Let’s make this clear. The scientific revolution in identifying and manipulating brain circuits is already under way. Additionally, with billions committed to research over the next 10 years, the medical revolution is likely to follow in the decades after. But a more important change will occur. Advances in neuroscience are not just discoveries, they also shape, as they always have done, how we view ourselves. As the Prozac nation fades, the empire of the circuit-based human will rise, probably to the point where dinner party chatter will include the misplaced jargon of systems neuroscience. But these are tools to help us understand humanity, not our humanity itself. Grief remains the loss of a loved one, joy a fulfilment of life’s desires, and neither could be explained just by neural circuits. Life will still stretch beyond the confines of our inner worlds.


What You Put Up With Is What You End Up With 0

Nick Cordovano

A great message to parents.

By Bradley DeHaven  Kidz Edge Magazine

We are all guilty of threatening our children and not following through.  Everything from “no dessert” to that grounding for a week which lasted the afternoon.  Our children evolve with us in a relationship that you mold and they understand.  Unfortunately the stakes get higher as our kids get older,  We are no longer caving in to an ice cream cone when we said “no” ten times, we are enabling our children to manipulate us exactly how we taught them.  We all swear that “our kids will never” and yet we slowly allow our kids to become exactly what once appalled us.  Not you?  Perhaps not.  I would suggest at some level this is all of us and yes, some worse than others.  It is so easy to judge little Johnny across the street but check yourself now and then.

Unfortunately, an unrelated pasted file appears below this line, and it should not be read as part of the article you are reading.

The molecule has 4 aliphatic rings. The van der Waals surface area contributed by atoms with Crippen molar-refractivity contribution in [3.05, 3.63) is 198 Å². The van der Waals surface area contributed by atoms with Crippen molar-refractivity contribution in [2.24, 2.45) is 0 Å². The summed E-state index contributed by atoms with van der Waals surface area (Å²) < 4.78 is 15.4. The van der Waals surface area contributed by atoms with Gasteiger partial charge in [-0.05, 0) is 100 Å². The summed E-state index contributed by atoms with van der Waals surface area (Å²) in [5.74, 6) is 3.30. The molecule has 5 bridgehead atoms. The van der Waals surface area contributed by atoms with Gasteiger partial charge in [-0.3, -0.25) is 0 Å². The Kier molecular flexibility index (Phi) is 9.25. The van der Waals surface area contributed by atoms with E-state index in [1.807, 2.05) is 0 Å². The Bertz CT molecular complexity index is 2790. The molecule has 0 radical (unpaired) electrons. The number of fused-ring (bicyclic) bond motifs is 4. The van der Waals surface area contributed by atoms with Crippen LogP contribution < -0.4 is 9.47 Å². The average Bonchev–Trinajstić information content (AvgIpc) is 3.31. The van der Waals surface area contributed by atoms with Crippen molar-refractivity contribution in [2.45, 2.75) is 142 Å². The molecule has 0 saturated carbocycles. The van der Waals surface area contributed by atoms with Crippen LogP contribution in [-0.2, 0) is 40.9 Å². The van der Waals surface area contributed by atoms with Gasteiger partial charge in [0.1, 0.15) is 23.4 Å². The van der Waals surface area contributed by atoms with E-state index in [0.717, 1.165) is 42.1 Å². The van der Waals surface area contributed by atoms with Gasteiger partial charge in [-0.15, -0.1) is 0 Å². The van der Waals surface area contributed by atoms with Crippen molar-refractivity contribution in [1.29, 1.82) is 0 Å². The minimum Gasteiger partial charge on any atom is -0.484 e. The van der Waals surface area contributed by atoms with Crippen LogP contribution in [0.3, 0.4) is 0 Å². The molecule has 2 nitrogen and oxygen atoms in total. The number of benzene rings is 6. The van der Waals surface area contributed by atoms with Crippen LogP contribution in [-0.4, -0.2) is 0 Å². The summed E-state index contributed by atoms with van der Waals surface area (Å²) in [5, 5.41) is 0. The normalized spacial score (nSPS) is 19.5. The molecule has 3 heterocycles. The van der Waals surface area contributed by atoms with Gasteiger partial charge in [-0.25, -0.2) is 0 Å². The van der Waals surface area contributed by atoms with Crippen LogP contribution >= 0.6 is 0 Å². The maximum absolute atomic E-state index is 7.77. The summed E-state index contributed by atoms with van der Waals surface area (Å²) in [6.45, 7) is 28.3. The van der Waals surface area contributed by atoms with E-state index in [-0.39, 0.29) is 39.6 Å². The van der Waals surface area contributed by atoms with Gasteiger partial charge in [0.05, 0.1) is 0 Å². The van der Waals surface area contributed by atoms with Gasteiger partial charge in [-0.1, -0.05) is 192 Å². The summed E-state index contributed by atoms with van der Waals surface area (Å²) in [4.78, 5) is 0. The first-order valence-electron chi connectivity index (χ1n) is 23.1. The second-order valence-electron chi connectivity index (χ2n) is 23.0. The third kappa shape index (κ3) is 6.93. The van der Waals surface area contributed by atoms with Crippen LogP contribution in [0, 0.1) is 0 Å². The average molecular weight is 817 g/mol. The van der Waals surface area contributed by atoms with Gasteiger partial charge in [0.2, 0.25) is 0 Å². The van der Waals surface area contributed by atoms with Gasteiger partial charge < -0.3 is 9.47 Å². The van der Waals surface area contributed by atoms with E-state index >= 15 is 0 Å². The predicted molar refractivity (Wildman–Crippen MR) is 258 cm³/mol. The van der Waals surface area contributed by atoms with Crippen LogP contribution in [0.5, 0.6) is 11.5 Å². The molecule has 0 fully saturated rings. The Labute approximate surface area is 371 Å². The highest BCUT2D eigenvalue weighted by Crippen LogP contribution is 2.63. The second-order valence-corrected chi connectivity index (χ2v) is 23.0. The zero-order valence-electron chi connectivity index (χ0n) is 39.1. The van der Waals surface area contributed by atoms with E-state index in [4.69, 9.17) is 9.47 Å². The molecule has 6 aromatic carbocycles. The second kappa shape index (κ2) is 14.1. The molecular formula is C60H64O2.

As the stakes rise and our children morph into young adults we reap what we sow.  Our preteens turn to teens and suddenly you are dumber than dirt to a teenager who knows it all, just like we once did.  If that teenager has learned well how to get their way, you will be ill-equipped to notice dangerous signs that your baby is hanging around with the wrong crowd.  Don’t let your kids divide and conquer your relationship with your spouse and don’t think for a minute that they want you to speak to the parents of their peers if they are drifting towards the dark side.  You need to find out who your teens are with and who their parents are.  You need to meet these parents and be in communication with them at some level.  This relationship is so very important, as the likelihood that teens will be experimenting with dangerous substances as they are spreading their wings is real.